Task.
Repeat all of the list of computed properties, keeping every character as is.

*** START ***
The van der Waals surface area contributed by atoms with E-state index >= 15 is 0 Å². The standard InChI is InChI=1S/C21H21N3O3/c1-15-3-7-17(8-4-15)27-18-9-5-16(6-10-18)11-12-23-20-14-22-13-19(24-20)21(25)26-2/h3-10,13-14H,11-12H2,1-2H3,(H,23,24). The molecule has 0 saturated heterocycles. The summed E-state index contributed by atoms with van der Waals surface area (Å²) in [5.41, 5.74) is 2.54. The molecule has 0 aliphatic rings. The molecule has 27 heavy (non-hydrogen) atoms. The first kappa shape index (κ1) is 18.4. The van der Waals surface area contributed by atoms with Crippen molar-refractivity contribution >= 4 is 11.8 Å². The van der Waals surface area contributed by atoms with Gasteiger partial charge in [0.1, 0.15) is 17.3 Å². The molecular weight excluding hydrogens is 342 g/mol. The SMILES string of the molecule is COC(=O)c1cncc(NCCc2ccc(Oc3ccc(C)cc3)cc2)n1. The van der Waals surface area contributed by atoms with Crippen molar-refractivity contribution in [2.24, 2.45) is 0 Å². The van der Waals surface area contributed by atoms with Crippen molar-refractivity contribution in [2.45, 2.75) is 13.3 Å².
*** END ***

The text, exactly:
The van der Waals surface area contributed by atoms with E-state index >= 15 is 0 Å². The standard InChI is InChI=1S/C21H21N3O3/c1-15-3-7-17(8-4-15)27-18-9-5-16(6-10-18)11-12-23-20-14-22-13-19(24-20)21(25)26-2/h3-10,13-14H,11-12H2,1-2H3,(H,23,24). The molecule has 0 saturated heterocycles. The summed E-state index contributed by atoms with van der Waals surface area (Å²) in [5.41, 5.74) is 2.54. The molecule has 0 aliphatic rings. The molecule has 27 heavy (non-hydrogen) atoms. The first kappa shape index (κ1) is 18.4. The van der Waals surface area contributed by atoms with Crippen molar-refractivity contribution >= 4 is 11.8 Å². The van der Waals surface area contributed by atoms with Gasteiger partial charge in [0.1, 0.15) is 17.3 Å². The molecular weight excluding hydrogens is 342 g/mol. The SMILES string of the molecule is COC(=O)c1cncc(NCCc2ccc(Oc3ccc(C)cc3)cc2)n1. The van der Waals surface area contributed by atoms with Crippen molar-refractivity contribution in [2.24, 2.45) is 0 Å². The van der Waals surface area contributed by atoms with Crippen molar-refractivity contribution in [2.45, 2.75) is 13.3 Å².